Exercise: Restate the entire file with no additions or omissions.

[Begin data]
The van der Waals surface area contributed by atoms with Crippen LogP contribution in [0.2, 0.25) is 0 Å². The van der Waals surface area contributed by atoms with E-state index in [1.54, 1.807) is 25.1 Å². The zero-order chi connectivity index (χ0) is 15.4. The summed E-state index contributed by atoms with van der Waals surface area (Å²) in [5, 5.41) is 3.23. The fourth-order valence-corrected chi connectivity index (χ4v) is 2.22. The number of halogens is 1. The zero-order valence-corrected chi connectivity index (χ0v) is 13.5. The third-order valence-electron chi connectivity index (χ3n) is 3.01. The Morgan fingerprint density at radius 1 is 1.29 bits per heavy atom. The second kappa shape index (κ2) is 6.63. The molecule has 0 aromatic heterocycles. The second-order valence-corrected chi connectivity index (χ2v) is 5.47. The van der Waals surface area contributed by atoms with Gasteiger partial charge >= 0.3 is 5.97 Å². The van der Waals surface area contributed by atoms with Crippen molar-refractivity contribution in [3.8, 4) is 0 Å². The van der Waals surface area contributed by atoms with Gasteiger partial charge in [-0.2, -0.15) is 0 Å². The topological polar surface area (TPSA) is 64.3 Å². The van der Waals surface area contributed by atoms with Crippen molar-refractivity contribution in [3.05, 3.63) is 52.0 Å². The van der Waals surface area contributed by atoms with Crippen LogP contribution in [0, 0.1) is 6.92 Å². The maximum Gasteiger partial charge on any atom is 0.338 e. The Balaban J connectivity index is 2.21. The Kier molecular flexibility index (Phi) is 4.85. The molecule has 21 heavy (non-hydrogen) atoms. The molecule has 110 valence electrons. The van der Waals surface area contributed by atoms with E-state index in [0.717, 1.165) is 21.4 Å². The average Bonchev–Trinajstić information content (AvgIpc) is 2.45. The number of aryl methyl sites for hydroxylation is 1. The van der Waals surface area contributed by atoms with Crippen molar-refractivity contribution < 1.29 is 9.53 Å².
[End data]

The van der Waals surface area contributed by atoms with Crippen LogP contribution in [0.2, 0.25) is 0 Å². The van der Waals surface area contributed by atoms with E-state index in [1.54, 1.807) is 25.1 Å². The zero-order chi connectivity index (χ0) is 15.4. The summed E-state index contributed by atoms with van der Waals surface area (Å²) in [5, 5.41) is 3.23. The fourth-order valence-corrected chi connectivity index (χ4v) is 2.22. The number of halogens is 1. The zero-order valence-corrected chi connectivity index (χ0v) is 13.5. The third-order valence-electron chi connectivity index (χ3n) is 3.01. The Morgan fingerprint density at radius 1 is 1.29 bits per heavy atom. The second kappa shape index (κ2) is 6.63. The molecule has 0 aromatic heterocycles. The second-order valence-corrected chi connectivity index (χ2v) is 5.47. The van der Waals surface area contributed by atoms with Gasteiger partial charge >= 0.3 is 5.97 Å². The van der Waals surface area contributed by atoms with Crippen molar-refractivity contribution in [3.8, 4) is 0 Å². The van der Waals surface area contributed by atoms with Gasteiger partial charge in [-0.2, -0.15) is 0 Å². The topological polar surface area (TPSA) is 64.3 Å². The van der Waals surface area contributed by atoms with Crippen molar-refractivity contribution in [3.05, 3.63) is 52.0 Å². The van der Waals surface area contributed by atoms with Crippen LogP contribution in [0, 0.1) is 6.92 Å². The maximum Gasteiger partial charge on any atom is 0.338 e. The Balaban J connectivity index is 2.21. The Kier molecular flexibility index (Phi) is 4.85. The molecule has 21 heavy (non-hydrogen) atoms. The molecule has 110 valence electrons. The van der Waals surface area contributed by atoms with E-state index in [0.717, 1.165) is 21.4 Å². The average Bonchev–Trinajstić information content (AvgIpc) is 2.45. The number of aryl methyl sites for hydroxylation is 1. The van der Waals surface area contributed by atoms with Crippen molar-refractivity contribution < 1.29 is 9.53 Å².